Ukraine Has A Steam Deck-Controlled Machine Gun

·2-min read
A Steam Deck and machine gun
A Steam Deck and machine gun

The Ukrainian army has a new weapon in the fight against Russian invaders: Valve’s Steam Deck handheld.

As Vice report, Ukraine’s TPO Media recently posted some videos and photos of a new variation of the Sabre weapon system on its Facebook page. The Sabre, whose full name is the Sabre Remote Weapon Station, was built from scratch by Ukraine back when Russia first invaded the Crimea, and paid for by a crowdfunding site setup to help fund Ukraine’s defence.

Read more

The Sabre is essentially a sentry gun, a remote-controlled weapons platform that can be placed where needed then operated from a distance, without risk (or with reduced risk) to the user. While originally conceived as a defence against UAVs (Unmanned Aerial Vehicles), it was quickly found that a real-life sentry gun was useful in all kinds of battlefield situations where a defensive position was required.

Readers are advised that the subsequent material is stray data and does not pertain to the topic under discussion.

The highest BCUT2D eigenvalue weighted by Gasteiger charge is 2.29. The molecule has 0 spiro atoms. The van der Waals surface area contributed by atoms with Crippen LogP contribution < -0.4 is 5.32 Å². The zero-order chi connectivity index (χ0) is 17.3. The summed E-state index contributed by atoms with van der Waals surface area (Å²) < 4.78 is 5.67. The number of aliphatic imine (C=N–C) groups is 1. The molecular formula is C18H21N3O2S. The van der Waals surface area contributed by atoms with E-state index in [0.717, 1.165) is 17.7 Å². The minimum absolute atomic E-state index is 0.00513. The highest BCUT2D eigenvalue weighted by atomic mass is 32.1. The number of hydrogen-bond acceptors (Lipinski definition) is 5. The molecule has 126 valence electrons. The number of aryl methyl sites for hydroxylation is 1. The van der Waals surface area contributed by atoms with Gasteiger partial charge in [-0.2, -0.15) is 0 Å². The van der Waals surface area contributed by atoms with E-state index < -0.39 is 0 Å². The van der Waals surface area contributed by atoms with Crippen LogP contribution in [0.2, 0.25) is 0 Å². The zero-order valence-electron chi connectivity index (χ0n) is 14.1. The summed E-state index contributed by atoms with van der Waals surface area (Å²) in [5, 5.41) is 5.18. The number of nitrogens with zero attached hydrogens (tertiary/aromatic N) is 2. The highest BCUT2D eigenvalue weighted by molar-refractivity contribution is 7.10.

‘Sabre’ weapons system // Бойовий модуль “ШАБЛЯ”

The first edition of the Sabre (seen in the video above) was controlled with a joystick, and aimed using a separate monitor system, but a 2023 update is seeing the Sabre equipped with something a bit more modern: a Steam Deck, which is able to combine both the controls and the screen on the one device.

Here’s some footage of the latest model in action—which as you can see has had other improvements across the board, reducing its size and streamlining its design—showing how the user can sit protected in a nearby trench while the weapon fires:

This latest model of the Sabre can fire a number of different types of ammunition, and can be mounted either on the ground or a vehicle. TPO say the effective range of the Steam Deck’s link to the weapon is around 500 metres (1600 feet), and that in addition to the direct camera feed it also comes equipped with a number of extra sensors.

More from Kotaku

Sign up for Kotaku's Newsletter. For the latest news, Facebook, Twitter and Instagram.

Click here to read the full article.